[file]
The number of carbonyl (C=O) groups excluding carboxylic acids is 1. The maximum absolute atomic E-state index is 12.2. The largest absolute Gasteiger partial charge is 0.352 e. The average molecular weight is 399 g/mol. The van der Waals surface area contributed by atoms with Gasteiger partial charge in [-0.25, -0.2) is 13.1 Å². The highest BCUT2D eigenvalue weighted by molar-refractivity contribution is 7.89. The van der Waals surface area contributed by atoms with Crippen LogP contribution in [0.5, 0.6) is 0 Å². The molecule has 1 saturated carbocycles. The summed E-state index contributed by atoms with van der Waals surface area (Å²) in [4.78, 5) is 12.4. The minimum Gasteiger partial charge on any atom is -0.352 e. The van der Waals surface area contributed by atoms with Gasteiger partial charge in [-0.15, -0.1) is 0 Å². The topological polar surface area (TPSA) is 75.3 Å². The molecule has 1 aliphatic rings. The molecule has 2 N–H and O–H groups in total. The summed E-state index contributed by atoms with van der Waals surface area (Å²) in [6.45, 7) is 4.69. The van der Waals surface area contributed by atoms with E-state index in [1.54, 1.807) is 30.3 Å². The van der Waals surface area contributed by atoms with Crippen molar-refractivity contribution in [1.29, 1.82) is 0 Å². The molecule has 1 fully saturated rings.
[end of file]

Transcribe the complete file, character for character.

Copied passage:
The number of carbonyl (C=O) groups excluding carboxylic acids is 1. The maximum absolute atomic E-state index is 12.2. The largest absolute Gasteiger partial charge is 0.352 e. The average molecular weight is 399 g/mol. The van der Waals surface area contributed by atoms with Gasteiger partial charge in [-0.25, -0.2) is 13.1 Å². The highest BCUT2D eigenvalue weighted by molar-refractivity contribution is 7.89. The van der Waals surface area contributed by atoms with Crippen LogP contribution in [0.5, 0.6) is 0 Å². The molecule has 1 saturated carbocycles. The summed E-state index contributed by atoms with van der Waals surface area (Å²) in [4.78, 5) is 12.4. The minimum Gasteiger partial charge on any atom is -0.352 e. The van der Waals surface area contributed by atoms with Gasteiger partial charge in [-0.15, -0.1) is 0 Å². The topological polar surface area (TPSA) is 75.3 Å². The molecule has 1 aliphatic rings. The molecule has 2 N–H and O–H groups in total. The summed E-state index contributed by atoms with van der Waals surface area (Å²) in [6.45, 7) is 4.69. The van der Waals surface area contributed by atoms with E-state index in [1.54, 1.807) is 30.3 Å². The van der Waals surface area contributed by atoms with Crippen molar-refractivity contribution in [1.29, 1.82) is 0 Å². The molecule has 1 fully saturated rings.